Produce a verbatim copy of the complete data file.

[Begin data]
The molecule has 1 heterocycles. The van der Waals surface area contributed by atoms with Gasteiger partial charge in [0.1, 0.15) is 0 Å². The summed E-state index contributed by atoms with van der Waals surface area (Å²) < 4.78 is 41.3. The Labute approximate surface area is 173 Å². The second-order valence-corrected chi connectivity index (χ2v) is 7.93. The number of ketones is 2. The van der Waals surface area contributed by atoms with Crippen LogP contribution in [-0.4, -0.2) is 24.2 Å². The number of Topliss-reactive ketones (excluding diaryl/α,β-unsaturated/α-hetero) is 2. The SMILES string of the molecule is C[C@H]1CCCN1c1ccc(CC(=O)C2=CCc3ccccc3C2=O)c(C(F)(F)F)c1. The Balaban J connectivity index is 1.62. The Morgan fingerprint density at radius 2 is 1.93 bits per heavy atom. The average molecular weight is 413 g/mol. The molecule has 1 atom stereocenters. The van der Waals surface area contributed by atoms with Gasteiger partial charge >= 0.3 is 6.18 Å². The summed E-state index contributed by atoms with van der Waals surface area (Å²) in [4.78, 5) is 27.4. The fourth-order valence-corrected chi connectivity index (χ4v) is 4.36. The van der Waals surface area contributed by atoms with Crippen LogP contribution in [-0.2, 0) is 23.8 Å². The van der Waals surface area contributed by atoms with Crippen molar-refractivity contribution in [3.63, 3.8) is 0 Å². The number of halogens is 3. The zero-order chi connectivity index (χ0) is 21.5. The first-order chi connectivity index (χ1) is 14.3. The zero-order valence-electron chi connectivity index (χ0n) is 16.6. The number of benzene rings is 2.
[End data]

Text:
The molecule has 1 heterocycles. The van der Waals surface area contributed by atoms with Gasteiger partial charge in [0.1, 0.15) is 0 Å². The summed E-state index contributed by atoms with van der Waals surface area (Å²) < 4.78 is 41.3. The Labute approximate surface area is 173 Å². The second-order valence-corrected chi connectivity index (χ2v) is 7.93. The number of ketones is 2. The van der Waals surface area contributed by atoms with Crippen LogP contribution in [-0.4, -0.2) is 24.2 Å². The number of Topliss-reactive ketones (excluding diaryl/α,β-unsaturated/α-hetero) is 2. The SMILES string of the molecule is C[C@H]1CCCN1c1ccc(CC(=O)C2=CCc3ccccc3C2=O)c(C(F)(F)F)c1. The Balaban J connectivity index is 1.62. The Morgan fingerprint density at radius 2 is 1.93 bits per heavy atom. The average molecular weight is 413 g/mol. The molecule has 1 atom stereocenters. The van der Waals surface area contributed by atoms with Gasteiger partial charge >= 0.3 is 6.18 Å². The summed E-state index contributed by atoms with van der Waals surface area (Å²) in [4.78, 5) is 27.4. The fourth-order valence-corrected chi connectivity index (χ4v) is 4.36. The van der Waals surface area contributed by atoms with Crippen LogP contribution in [-0.2, 0) is 23.8 Å². The van der Waals surface area contributed by atoms with Crippen molar-refractivity contribution in [3.63, 3.8) is 0 Å². The number of halogens is 3. The zero-order chi connectivity index (χ0) is 21.5. The first-order chi connectivity index (χ1) is 14.3. The zero-order valence-electron chi connectivity index (χ0n) is 16.6. The number of benzene rings is 2.